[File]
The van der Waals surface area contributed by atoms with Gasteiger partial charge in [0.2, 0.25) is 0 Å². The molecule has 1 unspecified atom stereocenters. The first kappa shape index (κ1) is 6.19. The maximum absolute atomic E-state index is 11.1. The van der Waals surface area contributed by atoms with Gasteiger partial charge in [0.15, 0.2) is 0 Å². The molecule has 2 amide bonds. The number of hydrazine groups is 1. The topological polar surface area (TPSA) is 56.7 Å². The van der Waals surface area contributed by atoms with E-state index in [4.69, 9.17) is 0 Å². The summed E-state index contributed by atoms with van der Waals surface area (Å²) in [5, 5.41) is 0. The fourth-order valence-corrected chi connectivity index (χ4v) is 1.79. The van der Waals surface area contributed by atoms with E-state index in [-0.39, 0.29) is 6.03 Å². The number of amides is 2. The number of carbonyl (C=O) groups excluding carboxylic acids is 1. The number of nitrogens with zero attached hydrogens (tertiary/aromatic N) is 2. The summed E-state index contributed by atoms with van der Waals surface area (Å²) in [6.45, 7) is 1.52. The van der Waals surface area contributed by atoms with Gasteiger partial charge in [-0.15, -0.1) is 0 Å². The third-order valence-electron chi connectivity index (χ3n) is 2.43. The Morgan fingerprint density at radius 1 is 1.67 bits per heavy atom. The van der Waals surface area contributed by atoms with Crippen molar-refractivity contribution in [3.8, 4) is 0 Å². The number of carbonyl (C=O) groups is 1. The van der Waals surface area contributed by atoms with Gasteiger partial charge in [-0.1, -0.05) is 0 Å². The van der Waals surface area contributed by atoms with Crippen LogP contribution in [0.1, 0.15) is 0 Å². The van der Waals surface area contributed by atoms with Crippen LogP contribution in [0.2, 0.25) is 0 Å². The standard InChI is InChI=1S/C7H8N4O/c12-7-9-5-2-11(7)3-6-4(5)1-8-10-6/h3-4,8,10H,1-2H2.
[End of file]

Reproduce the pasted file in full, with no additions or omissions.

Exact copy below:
The van der Waals surface area contributed by atoms with Gasteiger partial charge in [0.2, 0.25) is 0 Å². The molecule has 1 unspecified atom stereocenters. The first kappa shape index (κ1) is 6.19. The maximum absolute atomic E-state index is 11.1. The van der Waals surface area contributed by atoms with Gasteiger partial charge in [0.15, 0.2) is 0 Å². The molecule has 2 amide bonds. The number of hydrazine groups is 1. The topological polar surface area (TPSA) is 56.7 Å². The van der Waals surface area contributed by atoms with E-state index in [4.69, 9.17) is 0 Å². The summed E-state index contributed by atoms with van der Waals surface area (Å²) in [5, 5.41) is 0. The fourth-order valence-corrected chi connectivity index (χ4v) is 1.79. The van der Waals surface area contributed by atoms with E-state index in [-0.39, 0.29) is 6.03 Å². The number of amides is 2. The number of carbonyl (C=O) groups excluding carboxylic acids is 1. The number of nitrogens with zero attached hydrogens (tertiary/aromatic N) is 2. The summed E-state index contributed by atoms with van der Waals surface area (Å²) in [6.45, 7) is 1.52. The van der Waals surface area contributed by atoms with Gasteiger partial charge in [-0.15, -0.1) is 0 Å². The third-order valence-electron chi connectivity index (χ3n) is 2.43. The Morgan fingerprint density at radius 1 is 1.67 bits per heavy atom. The van der Waals surface area contributed by atoms with Crippen molar-refractivity contribution in [3.8, 4) is 0 Å². The number of carbonyl (C=O) groups is 1. The van der Waals surface area contributed by atoms with Gasteiger partial charge in [-0.1, -0.05) is 0 Å². The van der Waals surface area contributed by atoms with Crippen LogP contribution in [0.1, 0.15) is 0 Å². The van der Waals surface area contributed by atoms with Crippen LogP contribution in [0.2, 0.25) is 0 Å². The standard InChI is InChI=1S/C7H8N4O/c12-7-9-5-2-11(7)3-6-4(5)1-8-10-6/h3-4,8,10H,1-2H2.